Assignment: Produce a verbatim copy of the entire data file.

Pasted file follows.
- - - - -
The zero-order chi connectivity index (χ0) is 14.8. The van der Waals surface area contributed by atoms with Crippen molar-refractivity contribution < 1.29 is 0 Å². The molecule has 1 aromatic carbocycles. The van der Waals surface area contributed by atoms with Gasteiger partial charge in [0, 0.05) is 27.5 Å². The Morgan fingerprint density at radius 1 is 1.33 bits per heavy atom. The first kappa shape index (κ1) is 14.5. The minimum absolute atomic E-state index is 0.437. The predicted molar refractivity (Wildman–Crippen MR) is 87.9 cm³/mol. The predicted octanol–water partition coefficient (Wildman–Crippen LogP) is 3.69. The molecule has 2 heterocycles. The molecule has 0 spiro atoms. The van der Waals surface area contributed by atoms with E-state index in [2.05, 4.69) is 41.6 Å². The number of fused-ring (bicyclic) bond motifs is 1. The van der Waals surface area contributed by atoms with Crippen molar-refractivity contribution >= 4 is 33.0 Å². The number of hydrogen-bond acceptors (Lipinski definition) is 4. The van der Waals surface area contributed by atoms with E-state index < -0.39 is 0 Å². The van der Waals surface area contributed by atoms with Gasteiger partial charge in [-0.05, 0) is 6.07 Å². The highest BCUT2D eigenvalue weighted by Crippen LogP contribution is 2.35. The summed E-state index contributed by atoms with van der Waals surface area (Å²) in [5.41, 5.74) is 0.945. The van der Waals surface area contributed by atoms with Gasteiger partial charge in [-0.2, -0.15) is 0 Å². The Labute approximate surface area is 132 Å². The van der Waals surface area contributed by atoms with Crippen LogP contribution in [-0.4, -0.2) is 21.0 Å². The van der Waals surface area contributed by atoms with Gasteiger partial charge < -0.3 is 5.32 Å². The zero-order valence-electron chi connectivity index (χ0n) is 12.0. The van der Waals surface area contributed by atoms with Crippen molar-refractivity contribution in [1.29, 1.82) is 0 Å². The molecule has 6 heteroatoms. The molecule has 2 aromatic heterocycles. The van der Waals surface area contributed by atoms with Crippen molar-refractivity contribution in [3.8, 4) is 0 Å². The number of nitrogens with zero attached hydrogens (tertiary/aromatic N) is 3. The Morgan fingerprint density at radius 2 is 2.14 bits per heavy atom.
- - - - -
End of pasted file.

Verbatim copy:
The zero-order chi connectivity index (χ0) is 14.8. The van der Waals surface area contributed by atoms with Crippen molar-refractivity contribution < 1.29 is 0 Å². The molecule has 1 aromatic carbocycles. The van der Waals surface area contributed by atoms with Gasteiger partial charge in [0, 0.05) is 27.5 Å². The Morgan fingerprint density at radius 1 is 1.33 bits per heavy atom. The first kappa shape index (κ1) is 14.5. The minimum absolute atomic E-state index is 0.437. The predicted molar refractivity (Wildman–Crippen MR) is 87.9 cm³/mol. The predicted octanol–water partition coefficient (Wildman–Crippen LogP) is 3.69. The molecule has 2 heterocycles. The molecule has 0 spiro atoms. The van der Waals surface area contributed by atoms with E-state index in [2.05, 4.69) is 41.6 Å². The number of fused-ring (bicyclic) bond motifs is 1. The van der Waals surface area contributed by atoms with Crippen molar-refractivity contribution >= 4 is 33.0 Å². The number of hydrogen-bond acceptors (Lipinski definition) is 4. The van der Waals surface area contributed by atoms with E-state index < -0.39 is 0 Å². The van der Waals surface area contributed by atoms with Gasteiger partial charge in [-0.05, 0) is 6.07 Å². The highest BCUT2D eigenvalue weighted by Crippen LogP contribution is 2.35. The summed E-state index contributed by atoms with van der Waals surface area (Å²) in [5.41, 5.74) is 0.945. The van der Waals surface area contributed by atoms with Gasteiger partial charge in [-0.2, -0.15) is 0 Å². The Labute approximate surface area is 132 Å². The van der Waals surface area contributed by atoms with Crippen LogP contribution in [-0.4, -0.2) is 21.0 Å². The van der Waals surface area contributed by atoms with Gasteiger partial charge < -0.3 is 5.32 Å². The zero-order valence-electron chi connectivity index (χ0n) is 12.0. The van der Waals surface area contributed by atoms with Crippen molar-refractivity contribution in [1.29, 1.82) is 0 Å². The molecule has 6 heteroatoms. The molecule has 2 aromatic heterocycles. The van der Waals surface area contributed by atoms with Crippen molar-refractivity contribution in [3.8, 4) is 0 Å². The number of nitrogens with zero attached hydrogens (tertiary/aromatic N) is 3. The Morgan fingerprint density at radius 2 is 2.14 bits per heavy atom.